Occupying the northern part of the Graves, the Pessac-Léognan region is now a common appellation. Its creation, that can be justified by its historical role (these are the old suburban vineyards producing the Medieval clarets), is explained by the originality of its soil.
The terraces that can be found in the south give way to a more rugged topography in the north. The area between Martillac and Mérignac consists of an archipelago of gravel ridges that have excellent grape producing qualities because of their soils, consisting of a mixture of pebbles and by its steep slopes, that provide an excellent drainage.
In 1855, Haut-Brion was the only non-Médoc chateau being classified. In 1959, 16 wines from the Graves region were also classified, all of which are to be found in the area of the current appellation Pessac-Léognan. On September 9, 1987, the Pessac-Leognan appellation has been created by decree of the Ministry of Agriculture. A quarter of the appellation is concerned, ie the communes of Cadaujac, Canéjan, Gradignan, Léognan, Martillac, Mérignac, Pessac, Saint-Médard-Eyrans, Talence and Villenave d’Ornon.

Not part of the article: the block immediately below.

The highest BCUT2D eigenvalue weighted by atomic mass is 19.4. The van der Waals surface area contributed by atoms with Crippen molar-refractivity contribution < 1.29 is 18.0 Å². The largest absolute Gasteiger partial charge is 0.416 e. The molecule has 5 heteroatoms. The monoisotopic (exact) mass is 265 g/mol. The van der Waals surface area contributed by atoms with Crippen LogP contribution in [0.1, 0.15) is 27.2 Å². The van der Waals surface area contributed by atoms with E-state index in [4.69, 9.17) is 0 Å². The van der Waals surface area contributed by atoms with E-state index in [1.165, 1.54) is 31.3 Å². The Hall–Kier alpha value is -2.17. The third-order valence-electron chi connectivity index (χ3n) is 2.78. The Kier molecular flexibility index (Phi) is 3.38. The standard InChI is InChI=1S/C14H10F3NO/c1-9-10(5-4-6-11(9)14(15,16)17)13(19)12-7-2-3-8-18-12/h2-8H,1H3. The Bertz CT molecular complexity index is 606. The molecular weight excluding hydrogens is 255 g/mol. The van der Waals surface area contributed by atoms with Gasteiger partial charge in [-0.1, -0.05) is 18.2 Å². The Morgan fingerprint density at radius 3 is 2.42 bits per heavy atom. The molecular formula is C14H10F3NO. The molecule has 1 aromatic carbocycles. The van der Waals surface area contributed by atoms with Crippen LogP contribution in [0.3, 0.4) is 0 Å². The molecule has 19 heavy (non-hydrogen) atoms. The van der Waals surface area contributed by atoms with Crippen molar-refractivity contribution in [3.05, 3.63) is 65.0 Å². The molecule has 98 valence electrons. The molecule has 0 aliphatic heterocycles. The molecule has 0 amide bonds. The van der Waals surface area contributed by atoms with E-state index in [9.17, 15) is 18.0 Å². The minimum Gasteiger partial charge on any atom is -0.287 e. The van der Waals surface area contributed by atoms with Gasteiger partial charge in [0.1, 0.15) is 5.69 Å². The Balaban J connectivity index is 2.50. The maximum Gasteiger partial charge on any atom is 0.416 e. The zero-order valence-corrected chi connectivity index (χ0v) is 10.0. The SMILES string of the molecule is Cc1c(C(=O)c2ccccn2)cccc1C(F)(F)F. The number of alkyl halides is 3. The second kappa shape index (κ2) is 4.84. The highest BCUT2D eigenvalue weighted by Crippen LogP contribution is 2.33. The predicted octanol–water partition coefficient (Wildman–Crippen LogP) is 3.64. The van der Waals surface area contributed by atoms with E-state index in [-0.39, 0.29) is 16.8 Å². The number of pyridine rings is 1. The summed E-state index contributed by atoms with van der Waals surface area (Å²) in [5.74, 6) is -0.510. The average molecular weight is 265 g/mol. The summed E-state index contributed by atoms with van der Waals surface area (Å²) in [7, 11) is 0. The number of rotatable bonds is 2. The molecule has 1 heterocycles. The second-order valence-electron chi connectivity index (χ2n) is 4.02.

Unfortunately, this unique land, located near the outskirts of Bordeaux, has been under the attack of urbanization for decades.
The soil is composed of terraces built by the river Garonne that has brought a variety of stony debris at some of its major floods, sometimes coming from quite far away, such as the Pyrenees.
The Graves Pessac-Léognan, therefore, is based on a subsoil of clay, sand, hardpan, and shelly limestone. The larger stones, composed of water-eroded pebbles, have a thickness ranging from twenty centimeters to three meters or more.
Perfectly reflecting solar radiation, the gravel gradually redistributes the heat on the grapes. Deposits form ridges perfectly drawn in the countryside, enjoying an excellent exhibition with slopes always strong enough to provide a natural drainage.
This drainage is reinforced by a water system of small streams and tributaries of the Garonne.
The red wines have the general characteristics of the Graves while distinguishing themselves by their bouquet, their velvety and their structure.
As for the dry white wines, they are particularly suited to be aged in barrels, enabling them to acquire great richness in flavors, with delicate notes of juniper and lime.